Definitely check out the IMAX “Making of.” I got the IMAX movie through Netflix, and the “making of” documentary was a special feature. I actually found it more interesting than the IMAX movie itself. Lots of Beck in there, but also lots of Ed. πŸ™‚

  21. Thanks Sara! Glad you enjoy this little slice of the Interwebs. πŸ™‚ It’s much appreciated.

    I haven’t seen the IMAX film in years since I caught it in an IMAX theater way back when. It’s probably a bit dated now. The “Making of Documentary” sounds great though. I’ve always found Beck very interesting to listen to, and more Ed is usually a good thing too. As long as he doesn’t make Vertical Limit 2! πŸ˜‰

  22. Ok, seriously–I watched “Vertical Limit” not too long ago. I saw it when back in the theatres, before I even got into mountaineering. I mainly watched it again for the Ed cameo, but I CRINGED the whole time. How horrible was that movie?

    Anyway, one last comment, and then I swear I’ll let it go! The Washington Post did a live chat with David Breshears and you can read it here:
    http://www.washingtonpost.com/wp-dyn/content/discussion/2008/05/08/DI2008050802853.html

    What’s this spat between him and Krakauer?

  23. I’m not aware of a spat between Breashears and Krakauer, but Krakauer did manage to piss off a number of climbers and guides with “Into Thin Air” as several came forward to say that what he wrote wasn’t altogether accurate. He was especially critical of Makalu and Anatoli Boukreev, and there were many in the climbing community that felt that Krakauer was just cashing in on the tragedy.

    Perhaps Karakauer was left off the guest list because of the disagreements he had with other guides and climbers over what really happened up there.

  24. I guess that spells out pretty clearly why Krakauer wasn’t in the show. It was a conscious choice to focus just on the climbers who were there and caught up in the storm. Good enough of a reason for me.

    And Sara, you can feel free to comment as often as you want. I appreciate good discussion around here and there is not quota on the number of times you can reply. πŸ˜‰

  25. I think some of the people commenting are being a bit harsh in their review. David Breashears set out to make a film that focused on the story of the climbers who were caught in the storm and didn’t make it back to camp. Beck, Charlotte, Sandy, etc.

    Breashears sums it up pretty well with this statement:

    “Early on, I made the decision to focus almost entirely on interviewing the individuals who were caught out in the storm that night, so it wasn’t something we particularly pursued.”

    The IMAX team, including Ed, were not caught in the storm so there story wasn’t important to what Breashears was focusing on. Same goes for Krakauer, who had made it back to camp and was not stuck in the storm.

    Personally I think the movie satisfied my expectations. It had incredible HD scenery and left the story telling to the survivors that actually experienced and witnessed the climb and the storm that greeted them on the descent.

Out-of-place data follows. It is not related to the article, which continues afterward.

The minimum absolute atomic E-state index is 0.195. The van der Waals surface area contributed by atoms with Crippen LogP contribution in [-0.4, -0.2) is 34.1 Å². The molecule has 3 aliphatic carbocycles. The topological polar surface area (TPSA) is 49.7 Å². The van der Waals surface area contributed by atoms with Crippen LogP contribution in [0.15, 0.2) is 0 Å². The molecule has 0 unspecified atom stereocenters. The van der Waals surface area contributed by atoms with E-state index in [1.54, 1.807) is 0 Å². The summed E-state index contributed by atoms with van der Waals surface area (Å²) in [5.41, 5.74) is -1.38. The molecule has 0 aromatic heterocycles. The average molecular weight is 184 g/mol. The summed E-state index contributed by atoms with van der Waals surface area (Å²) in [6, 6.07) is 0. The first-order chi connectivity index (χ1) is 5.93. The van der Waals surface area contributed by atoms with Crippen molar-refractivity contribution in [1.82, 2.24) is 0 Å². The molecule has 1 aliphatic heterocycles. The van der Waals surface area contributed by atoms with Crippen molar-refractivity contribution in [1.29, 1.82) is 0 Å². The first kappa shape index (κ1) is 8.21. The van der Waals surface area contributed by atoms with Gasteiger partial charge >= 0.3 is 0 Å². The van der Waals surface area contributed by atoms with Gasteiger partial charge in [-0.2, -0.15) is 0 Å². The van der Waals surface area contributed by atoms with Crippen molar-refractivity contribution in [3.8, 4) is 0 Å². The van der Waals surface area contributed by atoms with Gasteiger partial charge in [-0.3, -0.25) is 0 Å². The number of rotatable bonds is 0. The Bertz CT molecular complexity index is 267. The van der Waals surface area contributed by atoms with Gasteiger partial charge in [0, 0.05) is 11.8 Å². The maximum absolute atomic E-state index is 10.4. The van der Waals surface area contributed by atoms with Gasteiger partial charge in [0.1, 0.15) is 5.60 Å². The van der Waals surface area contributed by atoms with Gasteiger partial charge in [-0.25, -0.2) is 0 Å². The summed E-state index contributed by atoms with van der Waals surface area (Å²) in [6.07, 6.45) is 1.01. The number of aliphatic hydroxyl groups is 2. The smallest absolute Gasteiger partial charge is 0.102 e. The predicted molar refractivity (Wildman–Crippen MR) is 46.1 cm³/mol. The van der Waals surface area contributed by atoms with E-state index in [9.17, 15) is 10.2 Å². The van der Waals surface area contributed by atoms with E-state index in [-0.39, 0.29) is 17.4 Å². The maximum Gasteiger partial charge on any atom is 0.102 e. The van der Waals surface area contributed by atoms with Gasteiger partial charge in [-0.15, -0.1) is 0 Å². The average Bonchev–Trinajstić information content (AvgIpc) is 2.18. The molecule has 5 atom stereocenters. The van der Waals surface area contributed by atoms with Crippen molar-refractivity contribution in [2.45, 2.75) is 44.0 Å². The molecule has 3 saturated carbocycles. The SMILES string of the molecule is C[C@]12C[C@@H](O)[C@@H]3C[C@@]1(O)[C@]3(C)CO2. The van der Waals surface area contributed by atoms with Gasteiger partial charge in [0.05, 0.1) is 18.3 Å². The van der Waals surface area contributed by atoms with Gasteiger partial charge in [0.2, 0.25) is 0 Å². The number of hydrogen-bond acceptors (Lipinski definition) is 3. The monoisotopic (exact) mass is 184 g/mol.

After reading numerous books on the subject (Into Thin Air, The Climb, Left For Dead, High Exposure) it was good to hear what happened from the people that actually experienced it rather than from the point of view of a single author.

    What’s interesting is how the North side gets all but ignored when it comes to discussing the 1996 storm. Some of what happened in 1996 is discussed in Dark Summit as well as High Crimes.

    A little bit of a trivia, Tsewang Paljor (the climber known as “Green Boots”) who passed away in a cave high on the North side who will forever be tied with the David Sharp tragedy died during the 1996 storm. 10 years later Sharp stumbled upon “Green Boots” and sat down beside him and joined him.

    You can read more about Green Boots at Wikipedia:

    http://en.wikipedia.org/wiki/Green_Boots

  26. Great post Carl. You make some excellent points. I agree that it was really nice to hear the story of the 96 climb directly from those that were there. It was for purely selfish reasons I would have liked to have seen Ed in the show. πŸ˜‰ But he does detail his part in the rescue in his book as well.

  27. Carl,

    You’re right–after watching the show again, and reading more on PBS’s website about the intentions behind the film, I understand better what Breashears was trying to accomplish. Thanks for the link about Green Boots, too; I just read a book where he was mentioned a lot.

  28. I thought the show was great. It didn’t bring up any new untold secrets, but that was not the point of the story. I thought it was put together very well. I like a good movie and this hit the spot. It was the same story told it a bit of a different light. It was interesting to hear the story from their perspective.

  29. sara – the reason I believe frontline aired this film is that breashears is good friends with david fanning, executive producer at frontline. I don’t believe breashears has any problems with krakauer either.